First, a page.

Rates of Reaction
Reactions go at different rates:
1) One of the slowest is the rusting of iron.
2) A moderate speed reaction is a metal reacting with acid to produce a gentle stream of bubbles.
3) A really fast reaction is an explosion, where its all over in a fraction of a second.
RATE OF REACTION DEPENDS ON FOUR THINGS:
4) Size of Particles.
Measuring Rates of Reaction
Three ways to measure the speed of a reaction:
Rate of reaction = Amount of reactant used or amount of product formed Time
1) Precipitation- This is when the product oif the reaction is a precipitate which clouds the solution.
2)Change in Mass(Usually Gas Given Off)-Measuring the speed of a reeaction that produces a gas can be carried out on a mass balance.
3) The volume of Gas Given Off- This involves the use of a gas syringe to measure the volume of gas given off.
Reaction rates are explained perfectly by collision theory.Which says the rate of reaction depends on how often and how hard the reacting particles collide with each other.
More collisions increases the rate of reaction:
1) Higher temperature increases collisions.
2) Higher Concentration( or pressure) increases collisions.
3) Larger Surface area increases collisions.
4) Catalysts increase the number of successful collisions.
Faster Collisions increase the rate of reaction-
Faster collisions are only caused by increasing the temperature.
A catalyst is a substance which changes the speed of a reaction, without being changed or used up in the reaction.
1) Catalysts lower the activation Energy:
The activation energy is the minimum amount of energy needed for a reaction to happen.Catalysts lower the activation energy of reactions, making it easier for them to happen.This means a lower temperature can be used.
2) Solid Catalysts Work Best When They Have A Big Surface Area:
Catalysts are usually used as a powder or pellets or a fine gauze. This gives them a large surface area to enable the reacting particles to meet up and do the business.
3) Catalysts Help Reduce Costs In Industrial Reactions.
Energy Transfer In Reactions
In an Exothermic Reaction, Heat is Given Out.
An exothermic reaction is one which gives out energy to the surrondings, usually in the form of heat and usually shown by an rise in temperature.
1) Burning Fuels-The bestexample of an exothermic reaction is burning fuels-also called combustion.
2) Neutralisation Reactions-Neutralisation reactions ( acid + alkali) are also exothermic.
3) Oxidation reactions- Many are exothermic. Addition of sodium to water produces heat so it must be exothermic. The sodium emits heat and moves about on the surface of the water as it is oxidised.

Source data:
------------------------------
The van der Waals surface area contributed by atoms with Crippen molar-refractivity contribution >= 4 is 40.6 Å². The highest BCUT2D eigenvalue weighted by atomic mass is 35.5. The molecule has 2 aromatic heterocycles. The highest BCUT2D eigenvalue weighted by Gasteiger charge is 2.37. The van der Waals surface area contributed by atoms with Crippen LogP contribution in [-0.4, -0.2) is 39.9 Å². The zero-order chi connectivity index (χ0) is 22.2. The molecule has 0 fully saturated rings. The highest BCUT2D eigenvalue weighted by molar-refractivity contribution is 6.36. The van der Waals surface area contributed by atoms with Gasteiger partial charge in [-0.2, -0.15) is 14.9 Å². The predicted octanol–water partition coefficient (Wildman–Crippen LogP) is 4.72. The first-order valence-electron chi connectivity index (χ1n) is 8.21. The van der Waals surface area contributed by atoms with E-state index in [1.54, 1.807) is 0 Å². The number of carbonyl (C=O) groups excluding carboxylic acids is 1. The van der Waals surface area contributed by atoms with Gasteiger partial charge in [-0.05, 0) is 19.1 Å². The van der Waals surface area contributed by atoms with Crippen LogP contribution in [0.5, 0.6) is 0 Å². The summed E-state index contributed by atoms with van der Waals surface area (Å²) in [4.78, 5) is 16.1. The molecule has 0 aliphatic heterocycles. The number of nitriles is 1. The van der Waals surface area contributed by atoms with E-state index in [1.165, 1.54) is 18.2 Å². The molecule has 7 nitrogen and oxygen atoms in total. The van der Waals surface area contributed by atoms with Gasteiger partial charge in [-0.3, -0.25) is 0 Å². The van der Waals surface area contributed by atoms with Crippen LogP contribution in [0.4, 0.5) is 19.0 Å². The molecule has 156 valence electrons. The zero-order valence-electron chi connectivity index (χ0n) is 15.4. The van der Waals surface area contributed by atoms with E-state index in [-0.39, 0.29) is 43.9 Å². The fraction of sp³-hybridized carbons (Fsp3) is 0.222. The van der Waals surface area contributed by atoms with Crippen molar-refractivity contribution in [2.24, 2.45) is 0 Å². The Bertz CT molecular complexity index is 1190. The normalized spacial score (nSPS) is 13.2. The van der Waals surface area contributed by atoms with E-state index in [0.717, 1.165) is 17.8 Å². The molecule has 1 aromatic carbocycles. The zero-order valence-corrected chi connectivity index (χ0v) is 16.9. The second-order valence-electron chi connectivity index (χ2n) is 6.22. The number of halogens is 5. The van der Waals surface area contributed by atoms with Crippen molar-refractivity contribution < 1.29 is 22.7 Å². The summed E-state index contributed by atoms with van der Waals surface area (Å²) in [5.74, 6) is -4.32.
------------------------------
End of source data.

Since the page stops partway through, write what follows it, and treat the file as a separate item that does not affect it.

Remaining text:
In an Endothermic Reaction, Heat is Taken In.
AN ENDOTHERMIC REACTION IS ONE WHICH TAKES IN ENERGY FROM THE SURRONDINGS, USUALLY IN THE FORM OF HEAT AND USUALLY SHOWN BY A FALL IN TEMPERATURE.
A reversible reaction is one where the products of the reaction can themselves react to produce the original reactants A+B-><- C+D.
Reversible Reactions will reach Dynamic Equilibrium-
1)If a reversible reaction takes place in a closed system then a state of equlibrium will always be reached.
2) Equilirbrium means that the relative % quantities of reactants and products will reach a certain balance and stay there.
3) It is in fact a Dynamic Equilibrium which means that the reactions are still taking place in both directions.
Changing Temperature and pressure to get More Product-
1)In a reversible reaction the 'position of equilibrium' depends very strongly on the temperature and pressure surronding the reaction.
2)If you deliberately alter the tempereature and pressure you can move the 'position of equlibrium' to give more product and less reactants.
The Haber Process
This is an important industrial process. It produces ammonia (NH^3),Which is used to make fertilisers.
Nitrogen and Hydrogen are needed to make Ammonia
1) The nitrogen is obtained easily from the air, which is 78% nitrogen (and 21% oxygen)
2) The hydrogen comes from a natural gas or from other sources like crude oil.
3) Because the reaction is reversible-it occurs in both directions-not all of the nitorgen and hydrogen will convert to ammonia. The reaction reaches a dynamic equilibrium.